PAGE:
Sri Lanka orders mosque move after Buddhist protest

COLOMBO Sun Apr 22, 2012 3:15pm EDT

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COLOMBO (Reuters) - The Sri Lankan government ordered a mosque relocated on Sunday after Buddhist monks said the 50-year-old structure had been built illegally in an area sacred to Buddhists and threatened to demolish it.

The monks in the island nation's central town of Dambulla protested against the mosque on Friday, stopping the Islamic prayers, and threatened violence if it was not removed.

They also have asked that a Hindu temple in the area be removed.

"Following a discussion with the relevant parties, the Prime Minister has ordered the disputed mosque moved to a suitable location as soon as possible," Sisira Wijesinghe, media secretary to Prime Minister D.M. Jayaratne, told Reuters.

He said several Muslim ministers took part in the discussion, a claim rejected by Muslim political leaders.

"It is a false statement and there was no discussion on this and we don't agree with the mosque relocation," A.H.M. Fowzie, a senior Muslim cabinet minister, told Reuters.

Muslims living in the area told Reuters that the mosque has existed since 1962 and regular prayers have been conducted for the past three decades.

Buddhist monks, however, said the government mistakenly had allowed the mosque to be expanded recently, despite a 1982 state regulation declaring the area sacred for Buddhism.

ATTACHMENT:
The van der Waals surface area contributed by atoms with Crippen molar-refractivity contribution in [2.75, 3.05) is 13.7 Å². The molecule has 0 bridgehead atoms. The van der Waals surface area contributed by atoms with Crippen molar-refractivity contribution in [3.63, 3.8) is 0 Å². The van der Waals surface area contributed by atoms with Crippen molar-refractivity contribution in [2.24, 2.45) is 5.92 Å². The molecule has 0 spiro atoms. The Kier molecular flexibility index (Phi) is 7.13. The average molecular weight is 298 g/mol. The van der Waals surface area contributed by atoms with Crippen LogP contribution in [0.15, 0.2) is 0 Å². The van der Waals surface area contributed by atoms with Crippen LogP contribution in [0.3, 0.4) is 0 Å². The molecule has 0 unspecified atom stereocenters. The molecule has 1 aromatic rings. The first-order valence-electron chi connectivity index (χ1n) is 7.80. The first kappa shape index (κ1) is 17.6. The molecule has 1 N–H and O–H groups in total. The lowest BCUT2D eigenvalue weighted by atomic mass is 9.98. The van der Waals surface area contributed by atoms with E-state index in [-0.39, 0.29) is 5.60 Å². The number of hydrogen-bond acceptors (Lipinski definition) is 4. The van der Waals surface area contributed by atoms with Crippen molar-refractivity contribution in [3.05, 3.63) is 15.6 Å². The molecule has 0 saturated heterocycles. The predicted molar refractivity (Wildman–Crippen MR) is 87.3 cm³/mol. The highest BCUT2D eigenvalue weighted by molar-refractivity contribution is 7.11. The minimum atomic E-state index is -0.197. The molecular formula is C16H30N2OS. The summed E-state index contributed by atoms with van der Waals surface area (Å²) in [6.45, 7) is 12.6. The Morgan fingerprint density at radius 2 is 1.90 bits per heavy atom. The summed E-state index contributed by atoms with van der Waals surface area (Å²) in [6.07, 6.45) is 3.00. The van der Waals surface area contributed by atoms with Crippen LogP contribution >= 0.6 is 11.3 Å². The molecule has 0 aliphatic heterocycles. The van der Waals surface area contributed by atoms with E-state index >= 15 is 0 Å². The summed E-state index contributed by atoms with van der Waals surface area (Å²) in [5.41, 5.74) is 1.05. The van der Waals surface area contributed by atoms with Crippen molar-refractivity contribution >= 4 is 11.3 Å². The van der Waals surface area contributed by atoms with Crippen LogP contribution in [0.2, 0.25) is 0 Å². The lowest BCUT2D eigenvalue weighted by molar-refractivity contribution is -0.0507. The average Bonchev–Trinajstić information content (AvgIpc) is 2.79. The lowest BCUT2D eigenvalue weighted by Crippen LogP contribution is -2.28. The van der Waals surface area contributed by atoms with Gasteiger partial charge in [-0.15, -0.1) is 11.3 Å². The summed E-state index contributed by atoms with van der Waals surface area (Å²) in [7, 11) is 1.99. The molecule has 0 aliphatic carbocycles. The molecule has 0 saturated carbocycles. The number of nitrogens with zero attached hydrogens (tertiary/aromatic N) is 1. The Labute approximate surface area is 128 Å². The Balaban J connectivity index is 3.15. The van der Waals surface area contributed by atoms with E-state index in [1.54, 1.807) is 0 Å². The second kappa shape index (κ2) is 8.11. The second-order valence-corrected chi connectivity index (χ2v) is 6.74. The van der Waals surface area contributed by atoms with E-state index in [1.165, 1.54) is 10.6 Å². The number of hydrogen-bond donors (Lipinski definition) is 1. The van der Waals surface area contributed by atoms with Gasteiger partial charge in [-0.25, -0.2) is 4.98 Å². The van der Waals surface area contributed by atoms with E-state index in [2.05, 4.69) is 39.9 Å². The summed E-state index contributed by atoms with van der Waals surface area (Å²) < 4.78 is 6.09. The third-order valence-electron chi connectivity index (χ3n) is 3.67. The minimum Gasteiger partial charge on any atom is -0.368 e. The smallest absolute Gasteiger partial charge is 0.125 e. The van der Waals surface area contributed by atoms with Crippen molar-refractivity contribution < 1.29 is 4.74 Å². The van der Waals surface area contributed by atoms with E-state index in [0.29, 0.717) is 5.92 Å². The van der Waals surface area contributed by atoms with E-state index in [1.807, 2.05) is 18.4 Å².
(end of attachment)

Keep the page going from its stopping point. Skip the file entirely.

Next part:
Constitutionally, Buddhism is the main religion in Sri Lanka, ahead of Hinduism, Islam, and Christianity, and the Buddhists make up around 70 percent of the population.

Analysts say successive governments have been under pressure to give in to the majority whenever there is an ethnic clash.

Sri Lanka saw a 25-year civil war between the government's military and Tamil Tiger rebels, who fought for a separate state for the Tamil minority, claiming their rights were discriminated against by successive Sinhala-majority governments.

(Reporting by Shihar Aneez; Editing by Michael Roddy)

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Comments (1)
Whatever111 wrote:
It seems like there are more mosques in Sri Lanka than people to attend them. Sri Lanka should 1st preserve historical areas and prohibit any new construction in and around them. Secondly they should let people build new sites of worship based on the number of people in the area attending it and proximity to the next closest place of worship regardless of which religion it is.

Unfortunately if a muslim mosque happens to open near your house, it it becomes a hassel to secular people in the surrounding ares since they really have to scream their prayers day and night on loudspeaker everyday. This I see as an abuse of freedom in Sri Lanka and I hope this can be stopped.

Apr 25, 2012 4:13pm EDT  --  Report as abuse
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